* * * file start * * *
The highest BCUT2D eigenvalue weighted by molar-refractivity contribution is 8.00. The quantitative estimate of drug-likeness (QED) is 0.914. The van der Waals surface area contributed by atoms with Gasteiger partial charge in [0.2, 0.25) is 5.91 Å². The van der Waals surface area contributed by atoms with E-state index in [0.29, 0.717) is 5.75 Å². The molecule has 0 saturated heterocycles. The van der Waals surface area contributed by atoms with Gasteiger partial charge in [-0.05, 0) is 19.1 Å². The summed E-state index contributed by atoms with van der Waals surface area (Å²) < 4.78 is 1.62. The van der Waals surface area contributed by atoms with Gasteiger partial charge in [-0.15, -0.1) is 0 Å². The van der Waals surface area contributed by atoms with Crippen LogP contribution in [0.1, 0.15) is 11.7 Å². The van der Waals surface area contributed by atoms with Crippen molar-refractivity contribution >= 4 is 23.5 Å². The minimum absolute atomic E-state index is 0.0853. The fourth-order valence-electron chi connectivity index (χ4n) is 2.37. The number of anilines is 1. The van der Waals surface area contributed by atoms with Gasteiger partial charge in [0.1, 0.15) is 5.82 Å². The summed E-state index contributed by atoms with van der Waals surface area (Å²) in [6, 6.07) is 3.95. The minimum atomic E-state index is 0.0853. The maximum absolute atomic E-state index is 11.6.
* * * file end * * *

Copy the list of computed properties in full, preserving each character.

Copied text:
The highest BCUT2D eigenvalue weighted by molar-refractivity contribution is 8.00. The quantitative estimate of drug-likeness (QED) is 0.914. The van der Waals surface area contributed by atoms with Gasteiger partial charge in [0.2, 0.25) is 5.91 Å². The van der Waals surface area contributed by atoms with E-state index in [0.29, 0.717) is 5.75 Å². The molecule has 0 saturated heterocycles. The van der Waals surface area contributed by atoms with Gasteiger partial charge in [-0.05, 0) is 19.1 Å². The summed E-state index contributed by atoms with van der Waals surface area (Å²) < 4.78 is 1.62. The van der Waals surface area contributed by atoms with Gasteiger partial charge in [-0.15, -0.1) is 0 Å². The van der Waals surface area contributed by atoms with Crippen LogP contribution in [0.1, 0.15) is 11.7 Å². The van der Waals surface area contributed by atoms with Crippen molar-refractivity contribution >= 4 is 23.5 Å². The minimum absolute atomic E-state index is 0.0853. The fourth-order valence-electron chi connectivity index (χ4n) is 2.37. The number of anilines is 1. The van der Waals surface area contributed by atoms with Gasteiger partial charge in [0.1, 0.15) is 5.82 Å². The summed E-state index contributed by atoms with van der Waals surface area (Å²) in [6, 6.07) is 3.95. The minimum atomic E-state index is 0.0853. The maximum absolute atomic E-state index is 11.6.